Insufflation (medicine)

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File:Snortcocaine.jpg
A man insufflating, or 'snorting', white powder with a rolled up dollar bill.

Insufflation (Latin insufflatio "blowing on or into") is the practice of inhaling substances into a body cavity. Insufflation has limited medical use, but is a common route of administration with many respiratory drugs used to treat conditions in the lungs (asthma or emphysema) and paranasal sinus (allergy).

The technique is common for many recreational drugs and is also used for some entheogens. Nasal insufflation is commonly used for many psychoactive drugs because it causes a much faster onset than orally and bioavailability is usually, but not always, higher than orally. This bioavailability occurs due to the quick absorption of chemical molecules into the bloodstream through the soft tissue in the mucous membrane of the sinus cavity. Some drugs have a higher rate of absorption, and are thus more effective in smaller doses, through this route.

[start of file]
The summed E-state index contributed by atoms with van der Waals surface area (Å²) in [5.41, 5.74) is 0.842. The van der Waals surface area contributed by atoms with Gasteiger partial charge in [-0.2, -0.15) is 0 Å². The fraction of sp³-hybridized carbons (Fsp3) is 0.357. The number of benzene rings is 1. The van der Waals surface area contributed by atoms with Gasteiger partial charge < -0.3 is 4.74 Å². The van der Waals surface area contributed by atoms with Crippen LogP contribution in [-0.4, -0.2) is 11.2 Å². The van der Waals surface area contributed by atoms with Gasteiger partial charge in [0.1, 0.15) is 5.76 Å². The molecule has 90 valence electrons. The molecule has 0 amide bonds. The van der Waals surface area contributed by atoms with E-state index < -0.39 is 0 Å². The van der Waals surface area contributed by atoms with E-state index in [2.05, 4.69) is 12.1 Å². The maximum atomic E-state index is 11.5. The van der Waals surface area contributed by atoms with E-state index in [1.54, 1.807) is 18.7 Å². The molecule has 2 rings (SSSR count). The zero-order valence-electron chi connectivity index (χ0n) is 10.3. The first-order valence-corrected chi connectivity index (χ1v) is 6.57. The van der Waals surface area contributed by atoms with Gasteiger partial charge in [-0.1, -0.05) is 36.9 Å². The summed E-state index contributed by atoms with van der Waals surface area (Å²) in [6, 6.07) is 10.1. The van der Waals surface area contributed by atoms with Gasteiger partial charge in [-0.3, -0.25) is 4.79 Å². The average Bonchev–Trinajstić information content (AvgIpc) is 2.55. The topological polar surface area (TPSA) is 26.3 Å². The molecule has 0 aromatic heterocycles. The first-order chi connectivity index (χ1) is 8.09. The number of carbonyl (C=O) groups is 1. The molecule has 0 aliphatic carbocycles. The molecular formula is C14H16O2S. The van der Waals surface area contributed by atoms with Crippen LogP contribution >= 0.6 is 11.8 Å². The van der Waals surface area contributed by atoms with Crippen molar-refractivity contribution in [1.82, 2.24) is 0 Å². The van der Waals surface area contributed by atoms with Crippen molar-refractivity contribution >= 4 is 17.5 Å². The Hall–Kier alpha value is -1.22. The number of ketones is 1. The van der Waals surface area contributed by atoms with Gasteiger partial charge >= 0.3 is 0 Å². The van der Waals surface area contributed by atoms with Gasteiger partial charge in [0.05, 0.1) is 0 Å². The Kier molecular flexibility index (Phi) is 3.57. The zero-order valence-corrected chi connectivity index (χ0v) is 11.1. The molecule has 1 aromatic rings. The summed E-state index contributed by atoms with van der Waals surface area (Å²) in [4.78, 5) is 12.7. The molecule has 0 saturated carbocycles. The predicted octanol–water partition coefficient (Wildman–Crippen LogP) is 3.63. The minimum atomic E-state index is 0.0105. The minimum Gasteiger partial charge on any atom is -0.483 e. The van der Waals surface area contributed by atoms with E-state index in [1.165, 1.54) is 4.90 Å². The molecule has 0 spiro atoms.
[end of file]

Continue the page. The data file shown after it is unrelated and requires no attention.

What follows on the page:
The intranasal route (administration through the nose) may allow certain drugs and other molecules to bypass the blood-brain barrier via diffusion or axonal transport along olfactory and trigeminal nerves.[1]

Medical uses

As a medical procedure

Inert, nontoxic gases, such as carbon dioxide, are often insufflated into a body cavity, in order to expand workroom, or reduce obstruction during minimally invasive or laparoscopic surgery.

In the 18th century, the tobacco smoke enema, an insufflation of tobacco smoke into the rectum, was a common method of reviving drowning victims.

As a method of administering drugs

Insufflation can also be synonymous with inhalation. Psychoactive substances are often inhaled nasally for the purpose of intranasal absorption through the mucous membrane, which is often more rapid, or more complete, than gastrointestinal absorption. For a substance to be effective when insufflated, it must be water soluble so it can be absorbed into the mucous membranes. This practice is commonly referred to as snorting, bumping, or railing.

Commonly insufflated psychoactive substances include:

Various other drugs can be snorted so long as they are water soluble, though the substances listed are insufflated regularly.

Note: Some psychoactive substances such as benzodiazepines (valium, oxazepam, clonazepam) are water soluble to a small degree (about 350ml/1000 mg). Though this means they will be somewhat effective when insufflated, they will not be as readily absorbed into the mucous membrane as highly soluble substances such as amphetamines and opiates.

References


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